Peru is quite possibly the Vegas of ancient sites and for this particular reason it is visited by millions of tourists each year. Yet like any other country in the world, it has its own rules and customs. So, before you delve deeper into the Inca culture, make sure you acquaint yourself with the modern-day Peruvian behaviour-code as well. So, without further ado, here are six things to know before visiting Peru!
1. Toilet paper:
Quite a starter, isn’t it? Well, this is an interesting one but if you come to think of it, it makes sense: toilets usually cannot handle toilet papers (God forbid tampons). For this particular reason, smaller trash bins are installed in bathrooms so that you may cast your used materials into them. Some bathrooms will have stickers and signs that will expressly state this rule. If you fail to adhere to it, you might find yourself with a plumbing problem in no time (not to mention the glares when the plumber arrives at the conclusion that it was all due to your negligence).
2. Credit cards:
Four words: in Peru cash rules. What this means is that venues will charge you up to 10% extra just so you may use your credit card (this is especially the thing in hotels). Find yourself a decent ATM and extract some dough for you are not going to regret it. Smaller banknotes are also advised as you are going to need them everywhere. To avoid petty theft, we recommend that you keep that cash as close to you as you possibly can. Also, do not let strangers touch you or perform “magic tricks” on you for they are likely to be pickpockets.
3. Pirate cabs:
We all know that pirate cabs are a plague around the world but in Peru, the infection is downright rampant. Taxi signs are so abundant that they can be purchased just about everywhere and every single person who owns a car can pretend to be a taxi driver. These people will often be simple extortionists who will take you on unnecessarily long rides for celestial amounts of money. Be sure you hop into metred cars and that you urge their drivers to start them. If you do wish to risk a metreless ride, however, make sure you agree upon a price prior to the trip (this takes a little knowledge of the surroundings though).
4. Machu Picchu:
We know that Machu Picchu has become one of the most visited ancient sites of the world but there is a lot of fuss around it that does not entirely reflect a positive image. Since Cuzco is an important gateway when it comes to the famous Inca city, you might run into nasty travel agencies. Their planned trips are almost always cash-grabs and they will not help you in any way. If you really want to understand Machu Picchu better, read our article “Visit Machu Picchu – The Zenith of the Gods.” We assure you that you will find more information in articles of the sort than on most travel-agency-organised trips. Always keep a clear head and trust in yourself for laying back and allowing “those more experienced” to take over will often leave you with a bitter aftertaste.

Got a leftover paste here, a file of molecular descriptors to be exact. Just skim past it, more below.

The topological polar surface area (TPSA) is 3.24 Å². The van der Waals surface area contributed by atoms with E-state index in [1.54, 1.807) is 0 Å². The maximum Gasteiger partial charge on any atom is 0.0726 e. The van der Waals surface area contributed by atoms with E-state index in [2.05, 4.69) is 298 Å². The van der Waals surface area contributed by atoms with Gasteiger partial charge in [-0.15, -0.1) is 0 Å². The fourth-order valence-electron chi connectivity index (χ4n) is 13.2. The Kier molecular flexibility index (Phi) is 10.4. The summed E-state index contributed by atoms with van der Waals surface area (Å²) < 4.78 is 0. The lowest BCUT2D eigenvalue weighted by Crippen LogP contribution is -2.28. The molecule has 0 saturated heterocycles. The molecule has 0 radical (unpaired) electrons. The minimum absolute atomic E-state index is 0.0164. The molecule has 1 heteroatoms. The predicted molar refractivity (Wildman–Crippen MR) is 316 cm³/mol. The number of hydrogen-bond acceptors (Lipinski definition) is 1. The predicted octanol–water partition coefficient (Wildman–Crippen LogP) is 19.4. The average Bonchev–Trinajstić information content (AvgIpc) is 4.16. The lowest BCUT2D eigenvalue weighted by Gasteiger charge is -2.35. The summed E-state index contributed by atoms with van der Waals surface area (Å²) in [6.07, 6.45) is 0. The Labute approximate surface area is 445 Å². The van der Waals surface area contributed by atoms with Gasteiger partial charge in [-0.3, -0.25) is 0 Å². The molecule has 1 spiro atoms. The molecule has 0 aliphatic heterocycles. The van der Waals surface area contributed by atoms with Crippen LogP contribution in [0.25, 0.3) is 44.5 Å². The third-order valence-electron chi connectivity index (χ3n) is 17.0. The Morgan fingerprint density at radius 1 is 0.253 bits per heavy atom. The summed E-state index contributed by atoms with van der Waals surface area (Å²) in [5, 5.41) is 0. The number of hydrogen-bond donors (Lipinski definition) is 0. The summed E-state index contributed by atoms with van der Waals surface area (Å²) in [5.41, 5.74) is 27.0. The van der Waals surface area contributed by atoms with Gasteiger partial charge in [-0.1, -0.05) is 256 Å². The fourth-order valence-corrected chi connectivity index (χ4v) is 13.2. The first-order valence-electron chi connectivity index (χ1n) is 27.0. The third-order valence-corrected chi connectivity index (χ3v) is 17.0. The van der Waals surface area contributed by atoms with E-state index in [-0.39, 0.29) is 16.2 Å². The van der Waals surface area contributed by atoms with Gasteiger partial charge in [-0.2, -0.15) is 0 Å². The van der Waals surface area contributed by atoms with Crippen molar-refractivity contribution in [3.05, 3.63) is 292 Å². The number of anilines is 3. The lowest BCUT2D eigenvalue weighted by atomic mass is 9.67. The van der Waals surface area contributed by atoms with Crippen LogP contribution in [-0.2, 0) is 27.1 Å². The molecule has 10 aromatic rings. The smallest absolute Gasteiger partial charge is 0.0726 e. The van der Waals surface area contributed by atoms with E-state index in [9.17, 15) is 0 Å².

This is a painful one but there is little that you can do when it comes to the abundance and ferocity of the Peruvian mosquitos. Chemicals do not seem to affect them and they swarm at any living blood-vessel that they can find. If you visit the wetter parts of Peru, you are going to be in for a lot of stinging. The best advice that we can give you is to ask the locals for the best solutions – we are saying this because mosquitos are known to adapt to certain repellents (we recommend you one solution today and it will be useless tomorrow). Heed the advice of the locals and all should be well.
This is for you daredevils who wish to rock the Inca Trail. Along its length, you will find certain individuals who will be open to carrying your stuff for you for a small fee. These people are so tough and resilient that they will run faster than you without your bags. Always reward them if you choose to call upon their help for they truly are people in need (not to mention the fact that they are as nice as they can get). Oh, and do try and speak Spanish – this goes for everyone, not just the porters, for they admire such efforts.
Did you enjoy our list? What experiences have you had in Peru and how have they affected your overall experience? Hit the comment section below and tell us all about it. Also, do not forget to check back for some interesting updates from time to time!